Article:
Manchester United face Tottenham Hotspur at White Hart Lane with both sides unbeaten in the last six Premier League fixtures and searching for an important victory. For Andre Villas-Boas, three points would help them keep pace with third-placed Chelsea, while ensuring the gap between themselves and Everton remains at least three points; but for Sir Alex Ferguson, a win over the North London club will help the the Premier League pace setters maintain their seven-point lead at the summit of the table.
Coming into the game, both teams are having to cope with some notable absentees. For Manchester United, Wayne Rooney is a doubt to start the game despite a full ninety minutes and goal to his credit against West Ham in the midweek FA Cup clash. Instead, expect to see Shinji Kagawa assume the role of playmaker, sitting in the hole behind Robin van Persie. The Japanese international has looked comfortable since returning from injury at the tail-end of December, regularly boasting 90+% pass completion and linking well with the likes of Tom Cleverley, Michael Carrick and Van Persie.
Kagawa will form the link between midfield and attack, floating around in front of Spurs’ back four and threading balls through to Van Persie or out wide to United’s wingers. Usually, this sort of threat would be countered somewhat by the industry and graft of Sandro, but unfortunately for Villas-Boas; his Brazilian holding midfielder is scheduled to miss the rest of the season after undergoing knee surgery. While Spurs can reintroduce Scott Parker to the starting line-up after a troublesome achilles injury, it has to be noted that the 32-year-old England international has only played six games this season; match-fitness will be understandably short, and after such a long-layout his impact may well be lessened.
But the most concerning matter for Spurs fans will be how they can really replace Sandro for the remainder of the campaign. His popularity has rocketed after forming a strong midfield partnership with Mousa Dembele and the Brazilian has reinforced his reputation as the club’s first-choice enforcer with a series of consistent showings. He has made the most interceptions out of any player in the top five European leagues, but he combines this ability to smother danger with his willingness to get stuck in: fourth in the Premier Leagues standings for tackles attempted. And he has age on his side: at 23, he has shown improvement and maturity in his game, going from an average of 5.6 tackles a game in the 2011/12 campaign to an impressive 6.9 – higher than Parker’s average for the whole of last season.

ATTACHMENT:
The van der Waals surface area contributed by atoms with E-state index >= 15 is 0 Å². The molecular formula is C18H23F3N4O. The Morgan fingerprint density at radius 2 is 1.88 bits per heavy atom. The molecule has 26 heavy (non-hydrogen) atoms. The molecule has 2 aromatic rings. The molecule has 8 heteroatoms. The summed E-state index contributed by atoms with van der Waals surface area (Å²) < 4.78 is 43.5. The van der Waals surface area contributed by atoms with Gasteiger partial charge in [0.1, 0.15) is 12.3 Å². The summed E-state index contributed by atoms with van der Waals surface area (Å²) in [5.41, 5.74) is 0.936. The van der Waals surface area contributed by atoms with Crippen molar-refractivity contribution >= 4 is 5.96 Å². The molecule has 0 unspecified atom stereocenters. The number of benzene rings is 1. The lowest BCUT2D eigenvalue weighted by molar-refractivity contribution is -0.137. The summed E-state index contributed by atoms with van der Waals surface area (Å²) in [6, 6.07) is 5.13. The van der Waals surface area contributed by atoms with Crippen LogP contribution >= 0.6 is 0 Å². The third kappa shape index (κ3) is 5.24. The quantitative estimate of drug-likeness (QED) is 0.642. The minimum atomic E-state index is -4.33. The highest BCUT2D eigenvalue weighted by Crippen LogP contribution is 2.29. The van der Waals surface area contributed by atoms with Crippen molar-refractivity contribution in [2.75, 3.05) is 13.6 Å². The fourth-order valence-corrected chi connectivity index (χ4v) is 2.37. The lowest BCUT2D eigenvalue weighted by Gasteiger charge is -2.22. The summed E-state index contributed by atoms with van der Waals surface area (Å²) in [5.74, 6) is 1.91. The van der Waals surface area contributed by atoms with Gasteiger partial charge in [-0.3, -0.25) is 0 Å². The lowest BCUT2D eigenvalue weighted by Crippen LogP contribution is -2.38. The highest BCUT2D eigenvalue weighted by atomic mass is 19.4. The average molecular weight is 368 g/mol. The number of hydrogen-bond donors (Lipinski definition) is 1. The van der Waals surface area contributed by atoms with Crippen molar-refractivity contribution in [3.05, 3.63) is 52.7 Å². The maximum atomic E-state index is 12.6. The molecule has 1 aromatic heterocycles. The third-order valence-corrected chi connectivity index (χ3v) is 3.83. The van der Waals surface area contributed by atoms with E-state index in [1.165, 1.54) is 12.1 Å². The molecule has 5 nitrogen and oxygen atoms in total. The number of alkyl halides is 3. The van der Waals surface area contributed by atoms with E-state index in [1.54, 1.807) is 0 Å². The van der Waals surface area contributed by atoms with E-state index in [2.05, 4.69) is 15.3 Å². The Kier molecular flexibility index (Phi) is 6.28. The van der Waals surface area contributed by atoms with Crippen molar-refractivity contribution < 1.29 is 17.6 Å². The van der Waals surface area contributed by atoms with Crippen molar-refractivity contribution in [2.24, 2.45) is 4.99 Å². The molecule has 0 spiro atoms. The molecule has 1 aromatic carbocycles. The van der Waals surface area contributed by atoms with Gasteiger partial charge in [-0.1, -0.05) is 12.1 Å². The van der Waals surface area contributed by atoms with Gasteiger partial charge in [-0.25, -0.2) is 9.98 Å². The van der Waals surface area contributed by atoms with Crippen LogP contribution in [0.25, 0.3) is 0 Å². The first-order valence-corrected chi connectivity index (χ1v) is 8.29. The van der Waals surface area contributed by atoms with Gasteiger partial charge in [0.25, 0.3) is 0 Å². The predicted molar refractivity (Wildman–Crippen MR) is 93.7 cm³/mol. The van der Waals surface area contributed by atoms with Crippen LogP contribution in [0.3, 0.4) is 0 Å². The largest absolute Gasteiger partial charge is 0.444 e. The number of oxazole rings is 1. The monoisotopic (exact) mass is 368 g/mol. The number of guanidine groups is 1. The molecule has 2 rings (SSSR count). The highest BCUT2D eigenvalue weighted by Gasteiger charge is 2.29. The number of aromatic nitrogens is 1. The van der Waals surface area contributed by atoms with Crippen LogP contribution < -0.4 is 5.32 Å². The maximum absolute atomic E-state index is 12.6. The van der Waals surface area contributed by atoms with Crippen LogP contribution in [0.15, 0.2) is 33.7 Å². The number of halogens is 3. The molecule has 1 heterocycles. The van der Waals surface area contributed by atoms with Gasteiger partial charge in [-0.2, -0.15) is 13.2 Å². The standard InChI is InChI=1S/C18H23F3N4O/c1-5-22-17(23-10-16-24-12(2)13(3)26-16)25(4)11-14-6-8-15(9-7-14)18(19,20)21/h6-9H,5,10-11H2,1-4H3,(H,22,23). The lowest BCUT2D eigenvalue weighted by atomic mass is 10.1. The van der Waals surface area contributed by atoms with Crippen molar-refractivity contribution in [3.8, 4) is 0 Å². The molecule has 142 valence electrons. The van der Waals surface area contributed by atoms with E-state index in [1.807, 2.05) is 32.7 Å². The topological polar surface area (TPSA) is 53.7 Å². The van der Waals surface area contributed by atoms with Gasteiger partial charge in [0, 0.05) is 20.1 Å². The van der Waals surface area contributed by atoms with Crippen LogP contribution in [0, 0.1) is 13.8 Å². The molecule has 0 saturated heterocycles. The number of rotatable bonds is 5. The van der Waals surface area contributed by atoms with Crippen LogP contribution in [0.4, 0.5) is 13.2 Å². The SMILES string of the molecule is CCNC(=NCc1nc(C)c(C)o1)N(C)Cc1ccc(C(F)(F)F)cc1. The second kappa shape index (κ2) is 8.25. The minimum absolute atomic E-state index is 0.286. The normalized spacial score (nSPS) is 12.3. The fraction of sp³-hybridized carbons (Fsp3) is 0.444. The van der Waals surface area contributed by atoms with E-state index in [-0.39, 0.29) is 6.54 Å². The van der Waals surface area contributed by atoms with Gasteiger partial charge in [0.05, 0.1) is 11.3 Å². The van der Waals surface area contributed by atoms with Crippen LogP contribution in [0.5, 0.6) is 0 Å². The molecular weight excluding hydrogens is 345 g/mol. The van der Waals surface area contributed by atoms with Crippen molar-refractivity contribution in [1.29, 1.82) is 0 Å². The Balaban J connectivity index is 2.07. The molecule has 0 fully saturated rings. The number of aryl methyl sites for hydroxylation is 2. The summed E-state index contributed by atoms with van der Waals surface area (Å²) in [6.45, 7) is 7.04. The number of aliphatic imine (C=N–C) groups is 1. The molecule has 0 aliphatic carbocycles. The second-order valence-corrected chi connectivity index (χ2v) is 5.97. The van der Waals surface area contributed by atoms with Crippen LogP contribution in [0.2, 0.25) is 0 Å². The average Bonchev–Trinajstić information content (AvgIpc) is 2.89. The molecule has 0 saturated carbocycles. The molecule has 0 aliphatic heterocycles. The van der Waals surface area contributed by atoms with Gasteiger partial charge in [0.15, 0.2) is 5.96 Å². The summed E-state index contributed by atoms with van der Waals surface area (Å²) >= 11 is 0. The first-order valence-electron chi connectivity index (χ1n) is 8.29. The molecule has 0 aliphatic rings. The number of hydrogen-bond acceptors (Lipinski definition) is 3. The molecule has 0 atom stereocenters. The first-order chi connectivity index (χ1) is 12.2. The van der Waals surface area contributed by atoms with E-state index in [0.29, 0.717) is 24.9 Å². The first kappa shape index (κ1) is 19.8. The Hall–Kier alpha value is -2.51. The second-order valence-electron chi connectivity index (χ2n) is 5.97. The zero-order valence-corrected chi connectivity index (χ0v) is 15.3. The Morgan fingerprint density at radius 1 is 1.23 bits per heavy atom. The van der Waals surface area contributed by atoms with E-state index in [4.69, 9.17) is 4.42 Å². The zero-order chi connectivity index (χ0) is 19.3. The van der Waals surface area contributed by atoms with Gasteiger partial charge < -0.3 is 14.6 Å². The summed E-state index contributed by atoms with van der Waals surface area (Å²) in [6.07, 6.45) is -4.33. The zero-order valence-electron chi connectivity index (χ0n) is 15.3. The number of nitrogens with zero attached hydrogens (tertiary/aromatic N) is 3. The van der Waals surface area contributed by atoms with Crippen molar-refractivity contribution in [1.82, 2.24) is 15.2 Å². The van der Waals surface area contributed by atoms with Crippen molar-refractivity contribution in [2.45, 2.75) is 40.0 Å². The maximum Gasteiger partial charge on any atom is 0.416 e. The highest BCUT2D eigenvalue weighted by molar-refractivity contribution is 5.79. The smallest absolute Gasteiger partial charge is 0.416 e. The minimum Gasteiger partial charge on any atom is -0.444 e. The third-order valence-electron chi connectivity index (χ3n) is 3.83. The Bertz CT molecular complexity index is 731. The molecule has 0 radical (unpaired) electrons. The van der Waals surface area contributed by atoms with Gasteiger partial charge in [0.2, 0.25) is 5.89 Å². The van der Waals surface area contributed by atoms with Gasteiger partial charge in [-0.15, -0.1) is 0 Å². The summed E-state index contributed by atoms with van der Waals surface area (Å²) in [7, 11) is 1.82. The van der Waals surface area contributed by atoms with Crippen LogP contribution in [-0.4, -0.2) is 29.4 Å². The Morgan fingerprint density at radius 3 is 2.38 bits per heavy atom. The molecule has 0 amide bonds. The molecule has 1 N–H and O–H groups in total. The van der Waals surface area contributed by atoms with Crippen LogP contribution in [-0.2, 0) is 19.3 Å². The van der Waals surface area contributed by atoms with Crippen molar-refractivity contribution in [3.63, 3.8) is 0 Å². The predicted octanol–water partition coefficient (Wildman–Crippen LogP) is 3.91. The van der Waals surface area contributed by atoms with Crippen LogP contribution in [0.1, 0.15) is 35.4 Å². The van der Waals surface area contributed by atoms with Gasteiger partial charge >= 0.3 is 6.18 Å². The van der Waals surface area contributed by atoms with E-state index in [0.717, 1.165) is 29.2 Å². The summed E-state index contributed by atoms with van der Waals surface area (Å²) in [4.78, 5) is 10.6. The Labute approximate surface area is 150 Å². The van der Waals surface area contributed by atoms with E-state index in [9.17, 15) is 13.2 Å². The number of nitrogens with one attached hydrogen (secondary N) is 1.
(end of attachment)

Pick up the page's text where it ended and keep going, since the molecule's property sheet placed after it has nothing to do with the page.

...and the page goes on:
Parker’s determination and willing attitude to put in a shift will never diminish, but at 32, the physical constraints of playing at such a high standard will take its toll. Parker stamps his mark on a game in the form of his relentless closing down of opponents, pressuring opposition players into making mistakes, and then distributing the ball simply and effectively. However, in the form of Kagawa, Parker has to deal with a player of superior technical and athletic ability who is always on the move.
Kagawa is constantly seeking space, trying to steal a yard on his marker, where he can put his quick feet to good measure: a well-timed pass, a nippy run at the centre-halves, or simply ghosting in on the edge of the area to get a shot away. In Sandro, Spurs arguably had a man with the positional ability, industry and determination, as well as the quickness and agility to attempt to nullify the threat posed by the United midfielder.
United will be looking for the little Japanese magician to conjure up chances for Robin van Persie, who hasn’t exactly found it hard to score against Spurs with nine goals in his last fifteen appearances against the White Hart Lane outfit. With Valencia and Young expected to start on the flanks, and Kagawa as the fulcrum, the dynamism of the front four should be enough to pull Spurs’ defence out of shape and allow for the creation of chances. In the form that Van Persie is in, don’t bet against him hitting his 18th Premier League goal of the season.
But, while Spurs have been in solid form of late, they owe a proportion of their consistent run to the strength they have in the centre of the park: both Dembele and Sandro have provided a wealth of athleticism, industry and technical ability, but with the removal of the Brazilian, the balance could be upset. From this solid midfield platform the likes of Bale, Lennon and Defoe have found it easier to shine. Spurs’ counter-attacking football has been admirable, and it isn’t surprising considering the sheer vigour and energy they have in their side. With a vital cog removed it remains as yet unseen as to whether the rest of the machine will function at full capability.
With Parker’s work cut-out for him, Spurs could find themselves under pressure, thus forcing Bale and Lennon to drop deeper in search of the ball, in turn limiting their effectiveness the further they get from goal. However, if they can break, and this hinges a lot on Dembele’s ball-carrying ability – if he and Parker can get a hold on the game – then both Tottenham wingers have enough pace and guile to cause problems for United’s full-backs.
However, if Kagawa is on song then Parker will have an extremely difficult time picking him up and stopping the 23-year-old from playing; even then, the pace of Valencia and Young down both wings should cause sufficient trouble for Naughton and Walker. Spurs have been improving steadily since Villas-Boas took the reigns and his brand of football is beginning to become apparent at White Hart Lane, but he may have to make concessions in order to try and stop the big red wrecking ball.
In all likelihood, as good as Spurs have been playing of late, it is very difficult see past a United victory on the ground that has become fondly known as ‘Three Point Lane’ amongst the Old Trafford faithful.